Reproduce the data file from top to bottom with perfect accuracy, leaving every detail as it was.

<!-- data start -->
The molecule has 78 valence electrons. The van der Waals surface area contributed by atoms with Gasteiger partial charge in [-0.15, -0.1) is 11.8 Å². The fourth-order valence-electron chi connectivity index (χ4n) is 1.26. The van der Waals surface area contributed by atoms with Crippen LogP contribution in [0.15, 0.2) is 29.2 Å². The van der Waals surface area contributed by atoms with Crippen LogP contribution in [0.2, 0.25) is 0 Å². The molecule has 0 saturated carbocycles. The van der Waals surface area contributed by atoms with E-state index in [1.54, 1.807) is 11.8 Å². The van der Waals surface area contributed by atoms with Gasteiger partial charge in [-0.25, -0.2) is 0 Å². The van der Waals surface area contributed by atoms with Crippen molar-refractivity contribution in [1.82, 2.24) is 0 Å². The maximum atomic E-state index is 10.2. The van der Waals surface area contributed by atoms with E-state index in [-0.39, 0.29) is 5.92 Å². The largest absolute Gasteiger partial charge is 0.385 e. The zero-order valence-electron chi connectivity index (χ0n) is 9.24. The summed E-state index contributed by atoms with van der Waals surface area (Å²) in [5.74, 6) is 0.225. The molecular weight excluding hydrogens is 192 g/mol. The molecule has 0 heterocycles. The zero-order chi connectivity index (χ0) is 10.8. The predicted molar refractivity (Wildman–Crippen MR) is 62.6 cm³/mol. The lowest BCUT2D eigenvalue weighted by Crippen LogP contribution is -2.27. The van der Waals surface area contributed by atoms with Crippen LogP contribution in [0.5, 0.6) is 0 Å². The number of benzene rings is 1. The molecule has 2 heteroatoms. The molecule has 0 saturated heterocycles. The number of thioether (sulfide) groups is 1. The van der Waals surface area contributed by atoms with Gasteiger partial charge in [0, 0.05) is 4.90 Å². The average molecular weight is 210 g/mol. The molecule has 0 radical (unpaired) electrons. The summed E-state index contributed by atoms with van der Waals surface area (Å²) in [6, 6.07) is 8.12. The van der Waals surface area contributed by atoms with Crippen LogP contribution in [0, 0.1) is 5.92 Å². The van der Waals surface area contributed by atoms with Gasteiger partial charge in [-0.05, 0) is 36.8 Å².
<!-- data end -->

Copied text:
The molecule has 78 valence electrons. The van der Waals surface area contributed by atoms with Gasteiger partial charge in [-0.15, -0.1) is 11.8 Å². The fourth-order valence-electron chi connectivity index (χ4n) is 1.26. The van der Waals surface area contributed by atoms with Crippen LogP contribution in [0.15, 0.2) is 29.2 Å². The van der Waals surface area contributed by atoms with Crippen LogP contribution in [0.2, 0.25) is 0 Å². The molecule has 0 saturated carbocycles. The van der Waals surface area contributed by atoms with E-state index in [1.54, 1.807) is 11.8 Å². The van der Waals surface area contributed by atoms with Gasteiger partial charge in [-0.25, -0.2) is 0 Å². The van der Waals surface area contributed by atoms with Crippen molar-refractivity contribution in [1.82, 2.24) is 0 Å². The maximum atomic E-state index is 10.2. The van der Waals surface area contributed by atoms with E-state index in [-0.39, 0.29) is 5.92 Å². The largest absolute Gasteiger partial charge is 0.385 e. The zero-order valence-electron chi connectivity index (χ0n) is 9.24. The summed E-state index contributed by atoms with van der Waals surface area (Å²) in [5.74, 6) is 0.225. The molecular weight excluding hydrogens is 192 g/mol. The molecule has 0 heterocycles. The zero-order chi connectivity index (χ0) is 10.8. The predicted molar refractivity (Wildman–Crippen MR) is 62.6 cm³/mol. The lowest BCUT2D eigenvalue weighted by Crippen LogP contribution is -2.27. The van der Waals surface area contributed by atoms with Crippen LogP contribution in [0.5, 0.6) is 0 Å². The number of benzene rings is 1. The molecule has 2 heteroatoms. The molecule has 0 saturated heterocycles. The number of thioether (sulfide) groups is 1. The van der Waals surface area contributed by atoms with Gasteiger partial charge in [0, 0.05) is 4.90 Å². The average molecular weight is 210 g/mol. The molecule has 0 radical (unpaired) electrons. The summed E-state index contributed by atoms with van der Waals surface area (Å²) in [6, 6.07) is 8.12. The van der Waals surface area contributed by atoms with Crippen LogP contribution in [0, 0.1) is 5.92 Å². The van der Waals surface area contributed by atoms with Gasteiger partial charge in [-0.05, 0) is 36.8 Å².